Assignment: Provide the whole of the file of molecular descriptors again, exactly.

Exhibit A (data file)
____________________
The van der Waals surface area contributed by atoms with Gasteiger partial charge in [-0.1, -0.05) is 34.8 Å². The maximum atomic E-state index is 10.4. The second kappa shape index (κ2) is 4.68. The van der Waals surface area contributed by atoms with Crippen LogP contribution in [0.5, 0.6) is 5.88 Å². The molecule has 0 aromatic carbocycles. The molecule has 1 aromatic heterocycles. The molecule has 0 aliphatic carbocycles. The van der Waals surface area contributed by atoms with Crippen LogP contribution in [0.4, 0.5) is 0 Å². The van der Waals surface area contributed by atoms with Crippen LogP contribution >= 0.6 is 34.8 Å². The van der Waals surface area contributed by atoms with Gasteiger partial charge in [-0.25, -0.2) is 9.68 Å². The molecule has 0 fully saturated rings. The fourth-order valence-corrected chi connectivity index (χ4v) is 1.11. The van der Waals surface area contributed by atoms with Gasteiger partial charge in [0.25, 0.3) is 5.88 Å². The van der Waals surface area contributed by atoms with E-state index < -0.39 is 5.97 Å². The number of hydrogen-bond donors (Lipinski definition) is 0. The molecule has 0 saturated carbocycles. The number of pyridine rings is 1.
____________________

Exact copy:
The van der Waals surface area contributed by atoms with Gasteiger partial charge in [-0.1, -0.05) is 34.8 Å². The maximum atomic E-state index is 10.4. The second kappa shape index (κ2) is 4.68. The van der Waals surface area contributed by atoms with Crippen LogP contribution in [0.5, 0.6) is 5.88 Å². The molecule has 0 aromatic carbocycles. The molecule has 1 aromatic heterocycles. The molecule has 0 aliphatic carbocycles. The van der Waals surface area contributed by atoms with Crippen LogP contribution in [0.4, 0.5) is 0 Å². The van der Waals surface area contributed by atoms with Crippen LogP contribution >= 0.6 is 34.8 Å². The van der Waals surface area contributed by atoms with Gasteiger partial charge in [-0.25, -0.2) is 9.68 Å². The molecule has 0 fully saturated rings. The fourth-order valence-corrected chi connectivity index (χ4v) is 1.11. The van der Waals surface area contributed by atoms with Gasteiger partial charge in [0.25, 0.3) is 5.88 Å². The van der Waals surface area contributed by atoms with E-state index < -0.39 is 5.97 Å². The number of hydrogen-bond donors (Lipinski definition) is 0. The molecule has 0 saturated carbocycles. The number of pyridine rings is 1.